Andrew McCarthy offers ‘devastating critique’ of Mueller slyly shifting burden of proof on obstruction

With the Resistance in full panic mode, scrabbling to move the goal posts after the public release of special counsel Robert Mueller’s 448-page report, which showed no evidence of collusion, Andrew McCarthy scorched Mueller for punting on the issue of obstruction of justice.

With the Trump-hating cabal poring over the pages, painstakingly dissecting every passage to discover a hidden gem that will condemn the president, Mueller left the issue of obstructing dangling, saying that he couldn’t conclude Trump committed a crime, but also cannot exonerate him — which not only serves as a convenient out for him, but provides Democrats the tiniest of cracks to slither through in pursuit of Trump.

McCarthy, a senior fellow at the National Review Institute and a contributing editor of National Review, wrote an op-ed run in the New York Post critical of Mueller for so casually shifting the burden of proof after failing to resolve whether there were legal grounds and sufficient evidence to warrant obstruction of justice charges.

Instead, Mueller left it to Attorney General William Barr to find that there was no obstruction.

“This is unbecoming behavior for a prosecutor and an outrageous shifting of the burden of proof: The constitutional right of every American to force the government to prove a crime has been committed, rather than to have to prove his or her own innocence,” McCarthy wrote.

As summarized by Fox News senior political analyst Brit Hume: “In effect, Mueller reversed the burden of proof, placing it on the accused — indeed in this case placing it someone he declined to accuse.”

Mueller identified and investigated ten possible episodes of obstruction — which the media-Democrat complex reported as ten “instances” of obstruction. As McCarthy noted, in cases where charges are not filed, guidelines call for prosecutors to remain silent.

“This is exactly why prosecutors should never speak publicly about the evidence uncovered in an investigation of someone who isn’t charged,” he said. “The obligation of the prosecutor is to render a judgment about whether there is enough proof to charge a crime. If there is, the prosecutor indicts; if there is not, the prosecutor remains silent.”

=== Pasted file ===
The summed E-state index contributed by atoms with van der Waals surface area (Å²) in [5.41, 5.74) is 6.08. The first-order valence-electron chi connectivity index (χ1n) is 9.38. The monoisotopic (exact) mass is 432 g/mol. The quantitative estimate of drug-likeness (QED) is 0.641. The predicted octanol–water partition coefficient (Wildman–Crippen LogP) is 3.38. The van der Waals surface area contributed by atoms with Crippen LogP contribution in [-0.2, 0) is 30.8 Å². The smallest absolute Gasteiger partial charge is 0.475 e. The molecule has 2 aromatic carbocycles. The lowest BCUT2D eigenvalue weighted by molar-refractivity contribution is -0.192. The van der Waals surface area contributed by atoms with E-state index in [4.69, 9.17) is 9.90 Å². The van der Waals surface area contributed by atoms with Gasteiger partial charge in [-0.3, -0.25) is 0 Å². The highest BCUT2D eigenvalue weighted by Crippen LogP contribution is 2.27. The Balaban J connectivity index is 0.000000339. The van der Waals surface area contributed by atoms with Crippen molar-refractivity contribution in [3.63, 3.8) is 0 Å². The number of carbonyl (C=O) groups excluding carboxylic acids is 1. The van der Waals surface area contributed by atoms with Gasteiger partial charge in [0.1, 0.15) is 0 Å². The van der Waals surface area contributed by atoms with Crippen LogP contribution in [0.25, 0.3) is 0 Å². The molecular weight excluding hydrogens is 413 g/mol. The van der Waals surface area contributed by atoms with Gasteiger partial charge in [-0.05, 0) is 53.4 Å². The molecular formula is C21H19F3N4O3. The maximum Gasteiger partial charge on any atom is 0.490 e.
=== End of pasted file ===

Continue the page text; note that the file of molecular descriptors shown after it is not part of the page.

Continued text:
In effect, McCarthy charged Mueller with what amounts to a “smear” of President Trump.

“Worse than that, it flouts the Constitution,” he added.

“If special counsel Mueller believed there was an obstruction offense, he should have had the courage of his convictions and recommended charging the president. Since he wasn’t convinced there was enough evidence to charge, he should have said he wasn’t recommending charges. Period,” McCarty asserted.

Mollie Hemingway, a senior editor at The Federalist, characterized McCarthy’s take as “a devastating critique of Mueller’s unsound approach to obstruction.”


As for obstruction, McCarthy was clear that “Trump’s conduct outlined on this score isn’t flattering, to put it mildly.”

After listing a few examples, an alleged attempt to fire Mueller and “dangled pardons” among them, he added that “there is evidence that cuts sharply against obstruction.”

“The president could have shut down the investigation at any time, but he didn’t. He could have asserted executive privilege to deny the special counsel access to key White House witnesses, such as McGahn. To the contrary, numerous witnesses were made available voluntarily (there was no need to try to subpoena them to the grand jury), and well over a million documents were disclosed, including voluminous notes of meetings between the president and his White House counsel.”


More important, according to McCarthy, is that Mueller’s investigation found “the president’s frustration wasn’t over fear of guilt — the typical motivation for obstruction — but that the investigation was undermining his ability to govern the country.”

“The existence of such a motive is a strong counter to evidence of a corrupt intent, critical because corrupt intent must be proved beyond a reasonable doubt in an obstruction case,” he concluded.


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